*Help the Needy did not have its own 501c3 (tax-exempt status) number and was using the number of (DBA, doing business as) another charity.   According to Barrie Gewanter of the CNY-ACLU, this is not an uncommon practice, what is unusual is that it resulted in criminal charges.  Ordinarily, in a situation like this, the State closes the charity until things are sorted out and once sorted the charity can begin running again.

This lack of 501c3 status meant that all the transfers made between banks were considered money laundering, and mail and wire fraud. It also meant that Dhafir’s own generous donations, $1.4 million, which he had not paid tax on, were liable for tax. He was also held liable for tax that others may not have paid.

** That the government strategy of trying and convicting Dhafir as a white-collar criminal and then circulating news of  his prosecution as a success in its War on Terror was premiditated can be seen from this 2003 “Terrorist Financing” paper (HTN is listed under “clean-money cases” on p.20).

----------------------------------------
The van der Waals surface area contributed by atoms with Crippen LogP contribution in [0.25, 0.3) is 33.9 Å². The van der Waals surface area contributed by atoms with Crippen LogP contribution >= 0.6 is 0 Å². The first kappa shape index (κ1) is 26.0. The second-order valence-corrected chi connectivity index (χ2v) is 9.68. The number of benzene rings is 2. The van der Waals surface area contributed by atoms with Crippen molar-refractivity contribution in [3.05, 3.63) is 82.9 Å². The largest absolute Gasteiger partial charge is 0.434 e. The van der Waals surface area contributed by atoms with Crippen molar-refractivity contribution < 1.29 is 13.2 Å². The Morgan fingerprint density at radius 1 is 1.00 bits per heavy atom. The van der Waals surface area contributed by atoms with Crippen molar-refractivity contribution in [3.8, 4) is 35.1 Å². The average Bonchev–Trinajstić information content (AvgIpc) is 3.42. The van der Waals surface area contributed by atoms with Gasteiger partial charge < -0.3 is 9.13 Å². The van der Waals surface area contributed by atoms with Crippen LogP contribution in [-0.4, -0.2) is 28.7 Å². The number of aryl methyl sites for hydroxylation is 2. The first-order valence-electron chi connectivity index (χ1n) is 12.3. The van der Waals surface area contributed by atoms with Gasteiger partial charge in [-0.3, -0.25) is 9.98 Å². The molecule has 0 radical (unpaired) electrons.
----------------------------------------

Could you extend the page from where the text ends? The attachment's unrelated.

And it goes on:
Updated 04/19/09

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Listen to a 30-minute radio interview that updates the case 4/28/14

Read Katherine’s most recent article on the case, January 2012 (also available at Truthout.org).

See John Pilger’s November 2012 article on the case, The end of justice in America

Katherine’s most recent interview (30 minutes) 10/17/11.

For an in-depth article on the Dr. Dhafir’s case see: Criminalizing Compassion in the War on Terror.

A chronology of articles, letters to the paper, and other writings, about Dr. Dhafir’s case.

See Jennifer Van Bergen’s (author of Twilight of Democracy) articles that address the legal aspects of Dr. Dhafir’s case and of U.S. based Muslim charity cases:

Part One: “New American Law: The Case of Dr. Dhafir.”
Part Two “New American Law: Legal Strategies and Precedents in the Dharfir Case.”

And, “How Government Forfeitures are Shutting Down U.S.-Based Muslim Charities.”

To watch John Pilger’s documetary on the Iraq sanctions: Paying The Price: Killing The Children Of Iraq

See also, “The Iraqi Doctor: Patients revere him; the government wants to put him away,” by Kristen Hinman. Hinman’s grandmother was a patient of Dr. Dhafir.